Prince of Darkness or Angel of Light? The pastoral masterpiece the Soledades garnered both titles for its author, Luis de Góngora, one of Spain's premier poets. In The Soledades, Góngora's Masque of the Imagination, Marsha S. Collins focuses on the brilliant seventeenth-century Spanish poet's contentious work of art. The Soledades have sparked controversy since they were first circulated at court in 1612-1614 and continue to do so even now, as Góngora has become for some critics the poster child of postmodernism. These perplexing 2,000-plus line pastoral poems garnered endless debates over the value and meaning of the author's enigmatic, challenging poetry and gave rise to his reputation, causing his very name to become an English term for obscurity.
Collins views these controversial poems in a different light, as a literary work that is a product of European court culture. She shows that the Soledades are in essence a court masque, an elaborate theatrical genre that combines a variety of cultural forms and that unfolds in the mind of the reader. Collins maintains that far from serving as an example of "art for art's sake," the Soledades represent Góngora's bid to transform poetic language into a new kind of visionary discourse that allows readers to access secret truths invisible to the average member of the reading public.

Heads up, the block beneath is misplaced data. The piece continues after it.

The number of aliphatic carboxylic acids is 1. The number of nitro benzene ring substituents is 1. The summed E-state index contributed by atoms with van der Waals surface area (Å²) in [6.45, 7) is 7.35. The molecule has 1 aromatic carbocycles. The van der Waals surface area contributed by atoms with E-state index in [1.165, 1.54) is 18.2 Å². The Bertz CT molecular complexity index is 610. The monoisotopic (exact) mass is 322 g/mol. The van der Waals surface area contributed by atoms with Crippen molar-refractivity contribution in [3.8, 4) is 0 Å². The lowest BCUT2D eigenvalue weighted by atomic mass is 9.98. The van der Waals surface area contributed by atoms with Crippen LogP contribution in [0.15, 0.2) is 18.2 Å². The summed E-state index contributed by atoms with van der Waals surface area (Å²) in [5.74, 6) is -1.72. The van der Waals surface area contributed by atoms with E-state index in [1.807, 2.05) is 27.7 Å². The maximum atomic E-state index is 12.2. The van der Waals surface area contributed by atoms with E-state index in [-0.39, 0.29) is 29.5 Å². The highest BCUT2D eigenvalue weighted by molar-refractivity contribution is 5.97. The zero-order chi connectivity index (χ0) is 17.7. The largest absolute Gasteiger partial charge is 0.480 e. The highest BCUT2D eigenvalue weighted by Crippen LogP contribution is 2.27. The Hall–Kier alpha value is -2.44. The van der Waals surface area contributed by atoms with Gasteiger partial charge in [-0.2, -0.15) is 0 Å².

Each of Collins's four chapters analyzes a different facet of the Soledades, offering readers varied means of approaching Góngora's great work and helping the audience read the poems with greater understanding and appreciation.
The Soledades, Góngora's Masque of the Imagination demystifies the daunting, hermetic language of the Soledades to make this masterpiece of imperial Spain accessible to a new, and wider, circle of modern readers. Collins's book transports readers to the court of Habsburg Spain, offering a window to court culture—art, music, alchemy, emblems, garden architecture—and revealing the remarkable beauty of one of Spain's greatest literary masterpieces. Interdisciplinary and cross-cultural in approach, this book will appeal to all Hispanists, including those interested in the current "New Baroque" vogue in Hispanic scholarship, as well as specialists in Renaissance and Baroque English and European literature.